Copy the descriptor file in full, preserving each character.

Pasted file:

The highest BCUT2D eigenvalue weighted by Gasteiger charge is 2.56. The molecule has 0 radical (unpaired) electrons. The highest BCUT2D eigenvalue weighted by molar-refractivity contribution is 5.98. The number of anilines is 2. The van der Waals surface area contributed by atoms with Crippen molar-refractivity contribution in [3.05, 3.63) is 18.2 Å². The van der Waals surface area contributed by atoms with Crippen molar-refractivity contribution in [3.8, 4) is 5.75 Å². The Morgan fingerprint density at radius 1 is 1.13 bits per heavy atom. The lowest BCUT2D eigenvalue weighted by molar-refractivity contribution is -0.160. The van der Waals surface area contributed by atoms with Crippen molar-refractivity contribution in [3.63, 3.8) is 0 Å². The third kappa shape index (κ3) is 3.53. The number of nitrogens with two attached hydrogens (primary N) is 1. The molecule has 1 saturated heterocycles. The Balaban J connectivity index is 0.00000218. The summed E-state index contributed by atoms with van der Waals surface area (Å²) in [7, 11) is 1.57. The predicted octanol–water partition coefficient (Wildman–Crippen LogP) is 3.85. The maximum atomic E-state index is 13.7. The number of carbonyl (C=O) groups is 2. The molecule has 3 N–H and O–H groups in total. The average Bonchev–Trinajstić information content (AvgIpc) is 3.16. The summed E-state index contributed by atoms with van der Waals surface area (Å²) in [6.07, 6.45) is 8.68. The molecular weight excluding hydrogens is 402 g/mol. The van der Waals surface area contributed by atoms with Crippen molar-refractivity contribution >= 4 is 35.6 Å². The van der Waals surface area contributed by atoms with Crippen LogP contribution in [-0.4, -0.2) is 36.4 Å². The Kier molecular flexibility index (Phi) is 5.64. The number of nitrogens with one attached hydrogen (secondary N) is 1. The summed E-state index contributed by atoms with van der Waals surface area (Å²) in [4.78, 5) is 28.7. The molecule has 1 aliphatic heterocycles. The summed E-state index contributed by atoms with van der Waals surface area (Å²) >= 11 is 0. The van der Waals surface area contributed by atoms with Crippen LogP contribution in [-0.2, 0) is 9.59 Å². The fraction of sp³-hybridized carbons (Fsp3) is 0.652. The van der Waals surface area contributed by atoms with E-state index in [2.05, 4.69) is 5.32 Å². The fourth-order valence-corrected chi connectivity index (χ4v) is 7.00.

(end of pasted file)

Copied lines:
The highest BCUT2D eigenvalue weighted by Gasteiger charge is 2.56. The molecule has 0 radical (unpaired) electrons. The highest BCUT2D eigenvalue weighted by molar-refractivity contribution is 5.98. The number of anilines is 2. The van der Waals surface area contributed by atoms with Crippen molar-refractivity contribution in [3.05, 3.63) is 18.2 Å². The van der Waals surface area contributed by atoms with Crippen molar-refractivity contribution in [3.8, 4) is 5.75 Å². The Morgan fingerprint density at radius 1 is 1.13 bits per heavy atom. The lowest BCUT2D eigenvalue weighted by molar-refractivity contribution is -0.160. The van der Waals surface area contributed by atoms with Crippen molar-refractivity contribution in [3.63, 3.8) is 0 Å². The third kappa shape index (κ3) is 3.53. The number of nitrogens with two attached hydrogens (primary N) is 1. The molecule has 1 saturated heterocycles. The Balaban J connectivity index is 0.00000218. The summed E-state index contributed by atoms with van der Waals surface area (Å²) in [7, 11) is 1.57. The predicted octanol–water partition coefficient (Wildman–Crippen LogP) is 3.85. The maximum atomic E-state index is 13.7. The number of carbonyl (C=O) groups is 2. The molecule has 3 N–H and O–H groups in total. The average Bonchev–Trinajstić information content (AvgIpc) is 3.16. The summed E-state index contributed by atoms with van der Waals surface area (Å²) in [6.07, 6.45) is 8.68. The molecular weight excluding hydrogens is 402 g/mol. The van der Waals surface area contributed by atoms with Crippen molar-refractivity contribution >= 4 is 35.6 Å². The van der Waals surface area contributed by atoms with Crippen LogP contribution in [-0.4, -0.2) is 36.4 Å². The Kier molecular flexibility index (Phi) is 5.64. The number of nitrogens with one attached hydrogen (secondary N) is 1. The summed E-state index contributed by atoms with van der Waals surface area (Å²) in [4.78, 5) is 28.7. The molecule has 1 aliphatic heterocycles. The summed E-state index contributed by atoms with van der Waals surface area (Å²) >= 11 is 0. The van der Waals surface area contributed by atoms with Crippen LogP contribution in [-0.2, 0) is 9.59 Å². The fraction of sp³-hybridized carbons (Fsp3) is 0.652. The van der Waals surface area contributed by atoms with E-state index in [2.05, 4.69) is 5.32 Å². The fourth-order valence-corrected chi connectivity index (χ4v) is 7.00.